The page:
01 March 2010 17:31 [Source: ICIS news]
"North American farmers faced an extremely wet October in the corn growing region, followed by much improved conditions during November, allowing them to apply potash in the fields at more historically normal levels,” Intrepid CEO Bob Jornayvaz said.
Given the fall applications and the robust activity seen thus far in 2010, potash application rates appear to be returning to more typical levels, and Intrepid’s inventories have begun to decline as a result, he added.
Intrepid Potash, which operates mines near Moab, Utah, and Carlsbad, New Mexico, said 2010 sales volumes should rise from 2009, and that it would ramp-up mines and plants to operate at more normal production rates.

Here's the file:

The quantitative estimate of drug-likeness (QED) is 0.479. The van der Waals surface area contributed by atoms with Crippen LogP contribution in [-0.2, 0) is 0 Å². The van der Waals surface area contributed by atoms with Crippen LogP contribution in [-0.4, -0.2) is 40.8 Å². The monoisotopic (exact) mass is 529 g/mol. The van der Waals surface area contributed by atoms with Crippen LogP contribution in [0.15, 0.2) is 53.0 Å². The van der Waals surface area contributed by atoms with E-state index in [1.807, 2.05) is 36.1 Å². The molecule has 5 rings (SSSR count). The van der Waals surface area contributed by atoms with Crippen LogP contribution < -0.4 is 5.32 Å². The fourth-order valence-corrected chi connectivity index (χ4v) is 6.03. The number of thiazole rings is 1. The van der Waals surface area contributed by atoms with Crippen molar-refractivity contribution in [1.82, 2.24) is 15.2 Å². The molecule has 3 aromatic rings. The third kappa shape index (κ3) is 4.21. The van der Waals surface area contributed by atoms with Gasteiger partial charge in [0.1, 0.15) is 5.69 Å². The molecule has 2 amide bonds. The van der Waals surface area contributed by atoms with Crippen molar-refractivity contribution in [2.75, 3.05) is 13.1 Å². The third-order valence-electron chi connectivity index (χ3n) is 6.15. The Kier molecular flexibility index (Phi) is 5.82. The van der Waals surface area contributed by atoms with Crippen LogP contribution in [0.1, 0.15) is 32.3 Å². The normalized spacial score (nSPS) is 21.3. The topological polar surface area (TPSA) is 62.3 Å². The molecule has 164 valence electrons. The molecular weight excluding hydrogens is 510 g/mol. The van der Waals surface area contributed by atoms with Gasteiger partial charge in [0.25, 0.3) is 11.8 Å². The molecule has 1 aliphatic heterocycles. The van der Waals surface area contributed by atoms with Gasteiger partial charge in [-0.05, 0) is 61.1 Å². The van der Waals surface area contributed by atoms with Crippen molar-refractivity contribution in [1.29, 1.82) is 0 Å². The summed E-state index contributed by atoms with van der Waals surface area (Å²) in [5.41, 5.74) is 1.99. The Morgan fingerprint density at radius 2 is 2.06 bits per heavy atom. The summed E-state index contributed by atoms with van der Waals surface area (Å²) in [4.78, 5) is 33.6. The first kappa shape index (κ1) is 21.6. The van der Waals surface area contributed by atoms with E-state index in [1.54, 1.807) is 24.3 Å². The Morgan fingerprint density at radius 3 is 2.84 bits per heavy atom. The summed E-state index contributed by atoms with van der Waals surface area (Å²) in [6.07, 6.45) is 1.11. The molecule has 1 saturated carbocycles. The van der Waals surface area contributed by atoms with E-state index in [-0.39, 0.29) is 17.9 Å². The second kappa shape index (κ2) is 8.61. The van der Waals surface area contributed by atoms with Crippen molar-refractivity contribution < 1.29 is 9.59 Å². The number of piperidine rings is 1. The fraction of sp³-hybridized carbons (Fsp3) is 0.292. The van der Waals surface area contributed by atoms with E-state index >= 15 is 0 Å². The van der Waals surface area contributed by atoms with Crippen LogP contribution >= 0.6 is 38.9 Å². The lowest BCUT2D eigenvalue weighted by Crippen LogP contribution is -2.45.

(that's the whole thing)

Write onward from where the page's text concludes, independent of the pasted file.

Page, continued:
The company said its Carlsbad mine was already running 24 hours a day, seven days a week.
For the full-year 2009, Intrepid produced a total of 504,000 tons (457,000 tonnes) of potash. That compared with 836,000 tons produced in 2008.
Colorado-based Intrepid Potash released its fourth-quarter results earlier in the day, showing adjusted net income of $12.3m (€8.98m), compared with $24.3m in the same period of 2008.
During the fourth quarter, the company sold 150,000 tons of potash and 25,000 tons of langbeinite (potassium magnesium sulphite) ore.
"The fourth quarter was characterised by weather-driven demand for potash at market prices, indicating that the North American potash market may be returning to a more historical level of demand," Jornayvaz said.
($1 = €0.73)
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